VATICAN CITY, MAY 24, 2010 (Zenit.org).- The common good is what gives meaning to progress, protecting development from possible negative consequences, says Benedict XVI.
The Pope affirmed this Saturday when he received members of the Centesimus Annus Pro Pontifice Foundation, which promotes the social doctrine of the Church.
He explained that progress would be “limited to the sole production of material goods” if it were not oriented toward the common good.
“Progress and development are necessary,” the Holy Father affirmed, “but if they are not oriented to the common good, they lead to the negative consequences of the prevalence of consumerism, waste, poverty and excess.”
However, the Pontiff clarified that the common good is not a single goal, but rather a composite of many goods, material, cognitive, institutional, moral and spiritual, the latter two being of highest importance.
“The commitment to the common good of the family of peoples, as for every society, entails, therefore, taking care of and of making use of a complex of institutions,” he clarified.
In this regard, the priority that will ensure development for all peoples is “to do one’s utmost to recognize the true scale of goods-values,” Benedict XVI reflected. “Only thanks to a correct hierarchy of human goods is it possible to understand what type of development must be promoted.”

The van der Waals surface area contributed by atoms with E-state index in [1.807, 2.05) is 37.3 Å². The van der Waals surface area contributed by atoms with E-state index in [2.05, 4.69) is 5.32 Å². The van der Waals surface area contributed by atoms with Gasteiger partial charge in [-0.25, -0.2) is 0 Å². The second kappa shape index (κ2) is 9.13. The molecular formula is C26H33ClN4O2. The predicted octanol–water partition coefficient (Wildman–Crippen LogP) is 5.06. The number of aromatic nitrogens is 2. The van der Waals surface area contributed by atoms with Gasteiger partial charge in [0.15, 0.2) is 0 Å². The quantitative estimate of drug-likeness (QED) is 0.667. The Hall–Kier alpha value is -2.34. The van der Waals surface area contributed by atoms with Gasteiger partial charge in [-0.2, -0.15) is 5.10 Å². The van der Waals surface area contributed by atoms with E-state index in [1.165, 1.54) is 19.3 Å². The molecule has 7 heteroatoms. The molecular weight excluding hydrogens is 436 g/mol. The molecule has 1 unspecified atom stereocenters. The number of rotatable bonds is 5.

Certain principles guide the way for integral human development, the Pope continued, naming “subsidiarity and solidarity, as well as the interdependence between state, society and market.”
“In a global society, made up of many peoples and various religions, the common good and integral development are obtained with the contribution of all,” he affirmed.
And in this effort, the Holy Father contended, religion is decisive, “especially when it teaches fraternity and peace, and when, in a society marked by secularization, it instructs the faithful to give space to God and to be open to the transcendent.”
The Pontiff lauded the foundation for their work in promoting social doctrine, saying it “responds to the most profound expectations of man, and your commitment to further it and spread it is a valid contribution to build the ‘civilization of love.'”
The Centesimus Annus Pro Pontifice Foundation was founded by Pope John Paul II in 1993. As a lay foundation, it aims to promote the social doctrine of the Church in professional and business sectors.
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